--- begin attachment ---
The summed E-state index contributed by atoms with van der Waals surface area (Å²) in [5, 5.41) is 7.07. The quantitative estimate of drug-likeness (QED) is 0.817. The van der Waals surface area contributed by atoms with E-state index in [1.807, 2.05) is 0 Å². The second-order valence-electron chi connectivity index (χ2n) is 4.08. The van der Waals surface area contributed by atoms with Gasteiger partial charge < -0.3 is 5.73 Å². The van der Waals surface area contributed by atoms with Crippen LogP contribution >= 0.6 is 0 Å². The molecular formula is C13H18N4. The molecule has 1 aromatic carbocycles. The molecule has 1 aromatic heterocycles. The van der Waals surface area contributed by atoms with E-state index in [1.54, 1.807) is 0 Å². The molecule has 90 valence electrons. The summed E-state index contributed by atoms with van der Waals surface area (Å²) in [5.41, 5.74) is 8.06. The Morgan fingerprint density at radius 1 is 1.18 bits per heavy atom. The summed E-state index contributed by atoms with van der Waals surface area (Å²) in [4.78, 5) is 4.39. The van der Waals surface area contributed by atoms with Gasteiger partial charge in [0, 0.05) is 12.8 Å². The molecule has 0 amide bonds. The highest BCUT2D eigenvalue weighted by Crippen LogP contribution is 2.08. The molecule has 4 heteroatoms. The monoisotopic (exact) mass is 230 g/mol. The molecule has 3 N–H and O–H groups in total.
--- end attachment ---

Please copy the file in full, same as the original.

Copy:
The summed E-state index contributed by atoms with van der Waals surface area (Å²) in [5, 5.41) is 7.07. The quantitative estimate of drug-likeness (QED) is 0.817. The van der Waals surface area contributed by atoms with E-state index in [1.807, 2.05) is 0 Å². The second-order valence-electron chi connectivity index (χ2n) is 4.08. The van der Waals surface area contributed by atoms with Gasteiger partial charge < -0.3 is 5.73 Å². The van der Waals surface area contributed by atoms with Crippen LogP contribution >= 0.6 is 0 Å². The molecular formula is C13H18N4. The molecule has 1 aromatic carbocycles. The molecule has 1 aromatic heterocycles. The van der Waals surface area contributed by atoms with E-state index in [1.54, 1.807) is 0 Å². The molecule has 90 valence electrons. The summed E-state index contributed by atoms with van der Waals surface area (Å²) in [5.41, 5.74) is 8.06. The Morgan fingerprint density at radius 1 is 1.18 bits per heavy atom. The summed E-state index contributed by atoms with van der Waals surface area (Å²) in [4.78, 5) is 4.39. The van der Waals surface area contributed by atoms with Gasteiger partial charge in [0, 0.05) is 12.8 Å². The molecule has 0 amide bonds. The highest BCUT2D eigenvalue weighted by Crippen LogP contribution is 2.08. The molecule has 4 heteroatoms. The monoisotopic (exact) mass is 230 g/mol. The molecule has 3 N–H and O–H groups in total.